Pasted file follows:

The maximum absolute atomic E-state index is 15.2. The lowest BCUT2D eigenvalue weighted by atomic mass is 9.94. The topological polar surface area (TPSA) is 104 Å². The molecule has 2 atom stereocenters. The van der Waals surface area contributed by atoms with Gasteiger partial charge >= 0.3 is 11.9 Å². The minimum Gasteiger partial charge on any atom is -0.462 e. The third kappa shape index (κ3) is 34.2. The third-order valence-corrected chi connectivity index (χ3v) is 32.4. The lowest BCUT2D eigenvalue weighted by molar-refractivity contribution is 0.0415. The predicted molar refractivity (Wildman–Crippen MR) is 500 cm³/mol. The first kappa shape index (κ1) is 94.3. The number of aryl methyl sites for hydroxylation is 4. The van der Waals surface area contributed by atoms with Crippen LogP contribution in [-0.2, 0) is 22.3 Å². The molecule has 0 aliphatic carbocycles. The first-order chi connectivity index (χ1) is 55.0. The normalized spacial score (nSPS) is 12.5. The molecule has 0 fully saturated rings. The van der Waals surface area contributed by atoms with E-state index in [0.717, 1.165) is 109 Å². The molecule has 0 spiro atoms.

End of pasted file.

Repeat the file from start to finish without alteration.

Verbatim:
The maximum absolute atomic E-state index is 15.2. The lowest BCUT2D eigenvalue weighted by atomic mass is 9.94. The topological polar surface area (TPSA) is 104 Å². The molecule has 2 atom stereocenters. The van der Waals surface area contributed by atoms with Gasteiger partial charge >= 0.3 is 11.9 Å². The minimum Gasteiger partial charge on any atom is -0.462 e. The third kappa shape index (κ3) is 34.2. The third-order valence-corrected chi connectivity index (χ3v) is 32.4. The lowest BCUT2D eigenvalue weighted by molar-refractivity contribution is 0.0415. The predicted molar refractivity (Wildman–Crippen MR) is 500 cm³/mol. The first kappa shape index (κ1) is 94.3. The number of aryl methyl sites for hydroxylation is 4. The van der Waals surface area contributed by atoms with Crippen LogP contribution in [-0.2, 0) is 22.3 Å². The molecule has 0 aliphatic carbocycles. The first-order chi connectivity index (χ1) is 55.0. The normalized spacial score (nSPS) is 12.5. The molecule has 0 fully saturated rings. The van der Waals surface area contributed by atoms with E-state index in [0.717, 1.165) is 109 Å². The molecule has 0 spiro atoms.